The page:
A Superior Spectre by Angela Meyer

‘I am conjuring the past, while she is beginning to see the future.’

At some time in the future, Jeff is dying. Burdened with the baggage of his memories, Jeff flees Australia for Scotland. He has a piece of experimental technology, a device that will enable him to enter someone else’s mind through digitised neural experience (DNE). It’s a technology that has not yet been successfully trialled, and Jeff has been advised to only use it three times. It’s advice that Jeff plans to ignore.

Leonora is a young woman living in the Scottish Highlands in the late 1860s. She is busy and happy at home when her life changes forever. Leonora’s father sends her to stay with her aunt in Edinburgh. But her new life becomes unbearable as Jeff connects to her mind and gives her glimpses of a future that she cannot begin to understand.

There’s more to the story than this. Imagine a world where it’s possible for one individual to invade the mind of another. A world in which the invading individual has no scruples, no care for the person whose mind is being invaded. Imagine how terrifying it would be to see glimpses of a future you don’t understand and to experience longings which are abhorrent to you. Imagine two people trying to control one mind. If you don’t want to imagine this, or at least entertain the possibility that it is imaginable, them you may not wish to read this novel.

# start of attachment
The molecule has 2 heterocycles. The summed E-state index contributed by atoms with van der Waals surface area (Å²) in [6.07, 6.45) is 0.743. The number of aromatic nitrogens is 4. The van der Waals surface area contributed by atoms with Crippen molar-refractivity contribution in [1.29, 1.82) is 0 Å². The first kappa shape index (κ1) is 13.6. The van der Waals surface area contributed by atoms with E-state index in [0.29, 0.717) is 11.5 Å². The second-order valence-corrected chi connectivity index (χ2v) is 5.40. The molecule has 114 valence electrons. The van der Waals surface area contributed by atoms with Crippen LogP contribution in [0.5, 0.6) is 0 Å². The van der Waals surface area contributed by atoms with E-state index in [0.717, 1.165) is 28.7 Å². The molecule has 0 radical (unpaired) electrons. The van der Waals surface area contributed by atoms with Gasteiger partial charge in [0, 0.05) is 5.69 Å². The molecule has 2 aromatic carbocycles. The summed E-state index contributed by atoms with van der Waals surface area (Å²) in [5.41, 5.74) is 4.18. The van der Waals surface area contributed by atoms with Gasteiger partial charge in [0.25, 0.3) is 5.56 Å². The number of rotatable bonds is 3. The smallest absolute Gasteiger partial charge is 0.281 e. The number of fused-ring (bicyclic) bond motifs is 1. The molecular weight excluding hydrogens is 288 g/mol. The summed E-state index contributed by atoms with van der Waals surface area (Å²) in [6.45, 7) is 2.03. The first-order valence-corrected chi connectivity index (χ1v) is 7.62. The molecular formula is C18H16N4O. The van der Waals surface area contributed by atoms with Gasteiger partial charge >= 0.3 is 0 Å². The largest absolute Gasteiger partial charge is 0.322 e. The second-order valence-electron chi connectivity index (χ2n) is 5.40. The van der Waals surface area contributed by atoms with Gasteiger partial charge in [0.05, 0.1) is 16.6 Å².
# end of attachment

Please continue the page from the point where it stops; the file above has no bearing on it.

I kept reading, sickened by Jeff and his actions, by his disregard for others. I kept reading, saddened by what was happening to Leonora and by the perceptions of those around her. I kept reading, wondering about possibility and about ethics.

I finished the novel, disturbed in part by what I’d read but in awe of the way in which Ms Meyer developed the story. I wondered how many people like Jeff there might be:

‘Or perhaps I will just destroy this. Take no responsibility. Life is chaos; people are all the time causing minute fluctuations which will change history’s path.’

How does it end? You’ll need to read it for yourself.

Note: My thanks to NetGalley and Simon & Schuster (Australia) for providing me with a free electronic copy of this book for review purposes.

Jennifer Cameron-Smith